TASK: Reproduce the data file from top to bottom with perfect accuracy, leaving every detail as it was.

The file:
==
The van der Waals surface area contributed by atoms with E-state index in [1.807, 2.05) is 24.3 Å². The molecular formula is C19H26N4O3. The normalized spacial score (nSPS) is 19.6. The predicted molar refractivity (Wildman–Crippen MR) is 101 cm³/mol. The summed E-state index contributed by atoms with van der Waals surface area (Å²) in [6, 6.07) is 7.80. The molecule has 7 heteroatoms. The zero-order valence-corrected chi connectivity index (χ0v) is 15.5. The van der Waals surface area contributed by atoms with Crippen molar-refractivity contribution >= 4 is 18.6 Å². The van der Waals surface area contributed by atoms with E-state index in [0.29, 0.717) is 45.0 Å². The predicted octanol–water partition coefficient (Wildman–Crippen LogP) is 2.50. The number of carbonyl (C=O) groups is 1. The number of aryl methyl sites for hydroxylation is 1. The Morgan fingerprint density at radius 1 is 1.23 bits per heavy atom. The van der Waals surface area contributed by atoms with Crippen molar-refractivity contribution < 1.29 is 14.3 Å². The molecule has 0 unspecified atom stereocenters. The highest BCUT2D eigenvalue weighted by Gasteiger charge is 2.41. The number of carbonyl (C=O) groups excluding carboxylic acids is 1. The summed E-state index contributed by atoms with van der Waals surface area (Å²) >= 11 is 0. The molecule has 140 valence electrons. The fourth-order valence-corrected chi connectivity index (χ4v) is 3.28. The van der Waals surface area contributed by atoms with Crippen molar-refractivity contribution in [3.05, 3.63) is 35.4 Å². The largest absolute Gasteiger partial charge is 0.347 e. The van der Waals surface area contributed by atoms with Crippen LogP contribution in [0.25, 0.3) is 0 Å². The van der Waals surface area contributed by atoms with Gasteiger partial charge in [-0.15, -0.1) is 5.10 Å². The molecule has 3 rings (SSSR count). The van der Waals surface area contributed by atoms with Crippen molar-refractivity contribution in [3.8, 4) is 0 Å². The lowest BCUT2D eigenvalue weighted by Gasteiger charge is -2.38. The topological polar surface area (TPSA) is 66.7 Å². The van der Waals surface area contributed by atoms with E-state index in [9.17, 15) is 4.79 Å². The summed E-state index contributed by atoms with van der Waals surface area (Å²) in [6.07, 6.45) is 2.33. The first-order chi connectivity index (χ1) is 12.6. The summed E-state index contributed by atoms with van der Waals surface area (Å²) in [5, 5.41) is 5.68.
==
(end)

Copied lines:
The van der Waals surface area contributed by atoms with E-state index in [1.807, 2.05) is 24.3 Å². The molecular formula is C19H26N4O3. The normalized spacial score (nSPS) is 19.6. The predicted molar refractivity (Wildman–Crippen MR) is 101 cm³/mol. The summed E-state index contributed by atoms with van der Waals surface area (Å²) in [6, 6.07) is 7.80. The molecule has 7 heteroatoms. The zero-order valence-corrected chi connectivity index (χ0v) is 15.5. The van der Waals surface area contributed by atoms with Crippen molar-refractivity contribution >= 4 is 18.6 Å². The van der Waals surface area contributed by atoms with E-state index in [0.29, 0.717) is 45.0 Å². The predicted octanol–water partition coefficient (Wildman–Crippen LogP) is 2.50. The number of carbonyl (C=O) groups is 1. The number of aryl methyl sites for hydroxylation is 1. The Morgan fingerprint density at radius 1 is 1.23 bits per heavy atom. The van der Waals surface area contributed by atoms with Crippen molar-refractivity contribution < 1.29 is 14.3 Å². The molecule has 0 unspecified atom stereocenters. The highest BCUT2D eigenvalue weighted by Gasteiger charge is 2.41. The number of carbonyl (C=O) groups excluding carboxylic acids is 1. The summed E-state index contributed by atoms with van der Waals surface area (Å²) >= 11 is 0. The molecule has 140 valence electrons. The fourth-order valence-corrected chi connectivity index (χ4v) is 3.28. The van der Waals surface area contributed by atoms with Crippen molar-refractivity contribution in [3.05, 3.63) is 35.4 Å². The largest absolute Gasteiger partial charge is 0.347 e. The van der Waals surface area contributed by atoms with Crippen LogP contribution in [0.25, 0.3) is 0 Å². The van der Waals surface area contributed by atoms with Gasteiger partial charge in [-0.15, -0.1) is 5.10 Å². The molecule has 3 rings (SSSR count). The van der Waals surface area contributed by atoms with Crippen molar-refractivity contribution in [3.8, 4) is 0 Å². The lowest BCUT2D eigenvalue weighted by Gasteiger charge is -2.38. The topological polar surface area (TPSA) is 66.7 Å². The van der Waals surface area contributed by atoms with E-state index in [9.17, 15) is 4.79 Å². The summed E-state index contributed by atoms with van der Waals surface area (Å²) in [6.07, 6.45) is 2.33. The first-order chi connectivity index (χ1) is 12.6. The summed E-state index contributed by atoms with van der Waals surface area (Å²) in [5, 5.41) is 5.68.